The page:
From the mid-1950s into the ‘60s, Caroline Creech lived a kind of double life. A woman ahead of her time, the hardworking young road warrior behind the wheel of her white Chevy Impala relished her career as a cosmetics representative for John Robert Powers, a prestigious brand in its day. On the job, she was known as Carol Desmond and enjoyed touting the virtues of eye shadows and face powders to high-end department stores up and down the East Coast. Sometimes she even travelled by helicopter to keep up with her demanding schedule. Offering impromptu makeovers to appreciative women shoppers was a favorite part of the job. Selling beauty products came naturally to Carol, and she was good at it. As a stylish, single career woman, Caroline was a trend-setter whose devotion to her work was matched by her dedication to family members back home in Hershey, Pa., where she was still known as Caroline DiDomenico, the youngest daughter of Aldorino and Nicoletta DiDomenico. Her parents had come to Pennsylvania from Italy as children and found their slice of the American dream in Hershey. Nicoletta was a caring but strict mom, while Carol’s hardworking dad held various positions in the cocoa department at the Hershey chocolate plant. The home they bought included two apartments where Caroline’s sister and brother lived with their families well into adulthood. Caroline, a high school cheerleader who was also active in the drama club, became a secretary for one of the Hershey employee unions after graduation. But after a few years, her desire to experience life beyond the company town and her parents’ home led her to Philadelphia, where she landed a job in the cosmetics department of Wanamaker’s, one of the first department stores opened in the country. When the opportunity arose to work for John Robert Powers, she eagerly relocated to the Washington, D.C., area.
Whenever she came back to Hershey for visits, Caroline loved to give her family members distinctive gifts. Her niece Phyllis Jennine says that until a few years ago, she held onto a treasured a Red Skelton doll that Caroline bought her as child. Caroline happily bestowed her old clothes, shoes, hats and jewelry on her niece, who hosted elaborate dress-up parties in the basement with her friends. Phyllis Jennine appreciated Caroline’s calm and supportive nature during those hair-raising months when the teenager was learning to drive. “To this day, I think of her every time I pass a truck on a highway. She gave me the confidence to do what I was scared to do.” Caroline dated a variety of accomplished men during her working years, including members of the Philadelphia Eagles and Washington Redskins football squads. But it was a meeting in the early 1960s arranged by her doorman with a neighbor at her Arlington, Va., apartment building that would change the course of her life. The neighborly setup was with a high-ranking U.S. Air Force pilot who would go on to become a four-star general and top business management expert. In 1969, Caroline married Gen. Wilbur Lyman Creech, who was known to his friends as Bill, and seamlessly embraced her new role as a military spouse. Doting on her husband became her joy through their 34-year marriage, along with checking on the well-being of other military wives. In one memorable trip to Holloman Air Force base in New Mexico, in the early 1980s, she and other Air Force wives toured the facility housing chimpanzees from the NASA space program. Several of the chimps responded by pelting the general’s wife with feces. True to form, Caroline stayed calm and literally “brushed off” the incident without a fuss.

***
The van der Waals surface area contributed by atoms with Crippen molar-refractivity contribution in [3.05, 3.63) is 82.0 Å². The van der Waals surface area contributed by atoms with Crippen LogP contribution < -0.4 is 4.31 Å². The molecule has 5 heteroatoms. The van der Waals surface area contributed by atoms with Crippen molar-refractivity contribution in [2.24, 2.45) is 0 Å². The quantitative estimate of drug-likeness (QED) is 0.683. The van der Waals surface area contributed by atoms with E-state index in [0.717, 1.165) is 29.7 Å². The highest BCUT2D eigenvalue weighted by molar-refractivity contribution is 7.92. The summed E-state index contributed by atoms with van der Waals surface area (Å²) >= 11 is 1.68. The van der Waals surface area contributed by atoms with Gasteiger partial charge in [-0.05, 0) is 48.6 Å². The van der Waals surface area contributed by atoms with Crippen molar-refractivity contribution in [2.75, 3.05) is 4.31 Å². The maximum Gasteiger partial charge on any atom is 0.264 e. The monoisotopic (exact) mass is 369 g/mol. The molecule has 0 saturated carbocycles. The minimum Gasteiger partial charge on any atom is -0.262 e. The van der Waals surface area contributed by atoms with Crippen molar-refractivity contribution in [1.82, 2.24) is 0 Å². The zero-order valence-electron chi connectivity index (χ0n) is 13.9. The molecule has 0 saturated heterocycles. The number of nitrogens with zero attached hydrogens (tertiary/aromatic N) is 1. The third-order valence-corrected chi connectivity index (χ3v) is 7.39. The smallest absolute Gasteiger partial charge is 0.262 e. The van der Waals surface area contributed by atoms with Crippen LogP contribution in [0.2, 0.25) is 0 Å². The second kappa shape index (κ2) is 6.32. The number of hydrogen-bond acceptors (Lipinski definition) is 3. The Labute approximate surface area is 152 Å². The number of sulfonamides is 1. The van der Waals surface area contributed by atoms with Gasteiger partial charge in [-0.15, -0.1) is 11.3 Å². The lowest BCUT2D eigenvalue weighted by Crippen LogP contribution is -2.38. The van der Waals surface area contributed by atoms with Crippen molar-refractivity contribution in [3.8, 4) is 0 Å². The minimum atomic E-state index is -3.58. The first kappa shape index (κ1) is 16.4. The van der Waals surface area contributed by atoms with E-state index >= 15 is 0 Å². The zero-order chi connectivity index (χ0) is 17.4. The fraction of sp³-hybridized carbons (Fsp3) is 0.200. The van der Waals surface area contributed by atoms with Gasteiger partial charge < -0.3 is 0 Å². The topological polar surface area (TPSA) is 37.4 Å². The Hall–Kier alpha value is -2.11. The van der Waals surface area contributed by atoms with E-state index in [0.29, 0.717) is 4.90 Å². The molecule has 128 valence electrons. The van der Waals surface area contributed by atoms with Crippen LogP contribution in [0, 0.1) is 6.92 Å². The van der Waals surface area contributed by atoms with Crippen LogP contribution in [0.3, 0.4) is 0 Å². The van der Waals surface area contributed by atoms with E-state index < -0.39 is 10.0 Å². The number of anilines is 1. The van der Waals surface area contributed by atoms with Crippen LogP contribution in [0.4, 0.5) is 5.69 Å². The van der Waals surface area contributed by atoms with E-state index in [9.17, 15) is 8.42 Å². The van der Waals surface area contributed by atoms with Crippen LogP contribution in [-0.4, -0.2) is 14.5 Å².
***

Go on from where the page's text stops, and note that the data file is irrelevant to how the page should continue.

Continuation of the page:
Though as a general’s spouse, Caroline seldom needed to shoulder traditional wifely duties of cooking and housekeeping, she lit up at the chance to decorate her homes and help design the landscaping of the houses they occupied through postings in such places as Ramstein, Germany, and Langley, Va., where her husband ran the Tactical Air Command from 1978 until his retirement in 1984. Her flair for presenting floral arrangements was evident in every home they had. When the general retired, the Creeches built a gracious home outside Las Vegas, near a base where he had served before their marriage. Tactical and technological innovations that he had introduced to the Air Force were given credit for the U.S. success in the first Persian Gulf War. As a business consultant, he developed the “Total Quality Management” approach to leadership, and his 1994 book, “The Five Pillars of TQM,” became a best-seller. Caroline served as an unofficial editor and proofreader. Caroline had her own devotion to quality management of their residence, and few things made her happier than rolling up her sleeves and helping out in the garden. Given her lifelong love of creating beauty, Caroline found her bliss in making their last home together home an idyllic sanctuary for the two of them until the general died in 2003 at the age of 76. She sold the house in 2004, near the high-water mark for Las Vegas real estate, and returned to the Washington area to live at Falcons Landing — amidst her cherished military kin.